To preview the 2012 high school football season, The Tampa Tribune is counting down the top 10 teams in Hillsborough County. These preseason rankings were voted on by Tribune writer Bill Ward, high school sports editor Doug Jacobs and correspondents Mike Camunas, Jarrett Guthrie and Scott Purks. Today: No. 1 Plant.
Plant High football coach Robert Weiner makes no bones about it: The Panthers have never looked more prepared before the start of a season.
That's quite a statement from a coach who has won four state titles in the past six years, but has, admittedly, gotten off to relatively slow starts.
Consider last season's preseason game when Plant lost, 35-7, to Miami Columbus, or the 2009 version when the Panthers got thumped, 49-33, by Bradenton Manatee.
Then consider this: Plant won the Class 8A state title last season, 31-20, against Miramar. And this: In 2009, Plant won the Class 5A state title, 21-14, against that same Manatee team. And this: In 2010, Plant lost to Manatee, 48-10, in the preseason game, only to bounce back and reach the Class 5A state final before losing, 29-7, to Fort Lauderdale St. Thomas Aquinas.
"We tend to get a lot better and work on a lot of things as a season goes along," Weiner said. "It's how we've done it."
Which brings back Weiner's initial thought that this year's team is farther along at this point than any of his teams before.
"We're really just doing a lot of fine tuning," Weiner said. "Most of the guys know the schemes and the plays and the practices have been fantastic."
This statement could bring concern to early regular-season opponents, and in a way, to Weiner himself. Is there any concern for complacency? Because in the past there has been a lot of things to work on and keep players engaged.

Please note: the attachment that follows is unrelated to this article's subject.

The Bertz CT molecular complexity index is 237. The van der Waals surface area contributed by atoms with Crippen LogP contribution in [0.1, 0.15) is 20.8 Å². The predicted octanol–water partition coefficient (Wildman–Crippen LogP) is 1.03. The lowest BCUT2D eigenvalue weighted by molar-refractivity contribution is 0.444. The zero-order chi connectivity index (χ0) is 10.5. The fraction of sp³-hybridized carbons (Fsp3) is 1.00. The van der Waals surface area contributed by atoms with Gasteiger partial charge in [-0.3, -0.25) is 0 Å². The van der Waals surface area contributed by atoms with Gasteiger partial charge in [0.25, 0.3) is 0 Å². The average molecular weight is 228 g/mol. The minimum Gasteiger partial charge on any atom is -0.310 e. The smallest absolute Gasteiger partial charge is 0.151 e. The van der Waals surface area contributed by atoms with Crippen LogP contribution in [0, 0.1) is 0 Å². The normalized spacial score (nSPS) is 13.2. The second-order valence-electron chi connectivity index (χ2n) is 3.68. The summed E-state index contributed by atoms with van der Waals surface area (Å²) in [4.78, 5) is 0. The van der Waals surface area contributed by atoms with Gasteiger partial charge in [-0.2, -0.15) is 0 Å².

"No matter where you are, there is always room for improvement," Weiner said. "There are always reasons to be motivated. Always."
This isn't to say that Plant has 22 returning starters who have played full-time for three years. This year's starting quarterback, for instance, is senior Aaron Banks, who has never started a game.
Banks has, however, played plenty, and like all the Plant quarterbacks in the past seven years, he feels prepared.
"There is a lot to learn when you play quarterback at this school, but coach Weiner makes sure you learn it," Banks said. "I feel I'm ready to go. I'm eager to lead this team."
It doesn't hurt Banks' confidence that Plant's offensive line — led by Richy Klepal and Richard Bush — is arguably the best the Panthers have had, or that pound-for-pound, running back Wesley Bullock is one of the best running backs in the state, or that his wide receivers, including transfer Tristan Cooper (son of Bucs assistant coach Ron Cooper), are full of speed and coordination.
"(Cooper) is very smooth and knows what he's doing out there," Weiner said. "He will definitely make us more dynamic."
The one style change this year might be more designed running plays for Banks, a longtime soccer star who has 4.54-second speed in the 40 and runs a lot like a running back. In the past, Plant's quarterbacks have looked to run mainly after passing plays have broken down.
Defensively, Plant will be stout behind the experience of safety Paris Bostick (committed to Georgia), linebacker Mitchell Wright (South Florida) and defensive lineman Quinn Metoyer.
Surrounding those three is plenty more talent, including safety Reeves Rogers, cornerback Mazzi Wilkins, linebacker Terrance Jenkins and defensive end Max Baker.
"It looks good right now, but of course the proof is yet to come," Weiner said. "Ultimately, our expectation is always the same: Be the best we can be, in the classroom, on the field and off the field.
"If we take care of those things then everything else takes care of itself."
Friday vs. Lauderdale Lakes Boyd Anderson
Sept. 1 at Jesuit
TRIBUNE'S HILLSBOROUGH TOP 10
7T. Tampa Bay Tech